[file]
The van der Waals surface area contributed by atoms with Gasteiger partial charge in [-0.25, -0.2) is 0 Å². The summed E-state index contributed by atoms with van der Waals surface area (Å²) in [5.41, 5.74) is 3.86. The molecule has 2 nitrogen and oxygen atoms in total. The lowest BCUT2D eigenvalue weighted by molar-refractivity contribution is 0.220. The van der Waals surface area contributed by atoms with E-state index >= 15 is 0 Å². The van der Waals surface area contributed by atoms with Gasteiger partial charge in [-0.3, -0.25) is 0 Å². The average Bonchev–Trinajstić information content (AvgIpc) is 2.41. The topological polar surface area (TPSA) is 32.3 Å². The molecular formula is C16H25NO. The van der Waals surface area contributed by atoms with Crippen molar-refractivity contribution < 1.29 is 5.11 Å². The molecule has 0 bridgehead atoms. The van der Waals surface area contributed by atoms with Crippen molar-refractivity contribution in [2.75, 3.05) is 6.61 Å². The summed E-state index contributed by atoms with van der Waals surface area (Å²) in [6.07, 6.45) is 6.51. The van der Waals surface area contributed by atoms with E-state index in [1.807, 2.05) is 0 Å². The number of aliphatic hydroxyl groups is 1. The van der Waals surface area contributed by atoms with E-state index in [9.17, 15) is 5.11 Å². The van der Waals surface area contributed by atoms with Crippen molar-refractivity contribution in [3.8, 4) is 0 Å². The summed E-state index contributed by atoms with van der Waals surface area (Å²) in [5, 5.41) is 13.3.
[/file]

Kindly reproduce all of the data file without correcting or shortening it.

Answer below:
The van der Waals surface area contributed by atoms with Gasteiger partial charge in [-0.25, -0.2) is 0 Å². The summed E-state index contributed by atoms with van der Waals surface area (Å²) in [5.41, 5.74) is 3.86. The molecule has 2 nitrogen and oxygen atoms in total. The lowest BCUT2D eigenvalue weighted by molar-refractivity contribution is 0.220. The van der Waals surface area contributed by atoms with E-state index >= 15 is 0 Å². The van der Waals surface area contributed by atoms with Gasteiger partial charge in [-0.3, -0.25) is 0 Å². The average Bonchev–Trinajstić information content (AvgIpc) is 2.41. The topological polar surface area (TPSA) is 32.3 Å². The molecular formula is C16H25NO. The van der Waals surface area contributed by atoms with Crippen molar-refractivity contribution < 1.29 is 5.11 Å². The molecule has 0 bridgehead atoms. The van der Waals surface area contributed by atoms with Crippen molar-refractivity contribution in [2.75, 3.05) is 6.61 Å². The summed E-state index contributed by atoms with van der Waals surface area (Å²) in [6.07, 6.45) is 6.51. The van der Waals surface area contributed by atoms with E-state index in [1.807, 2.05) is 0 Å². The number of aliphatic hydroxyl groups is 1. The van der Waals surface area contributed by atoms with E-state index in [9.17, 15) is 5.11 Å². The van der Waals surface area contributed by atoms with Crippen molar-refractivity contribution in [3.8, 4) is 0 Å². The summed E-state index contributed by atoms with van der Waals surface area (Å²) in [5, 5.41) is 13.3.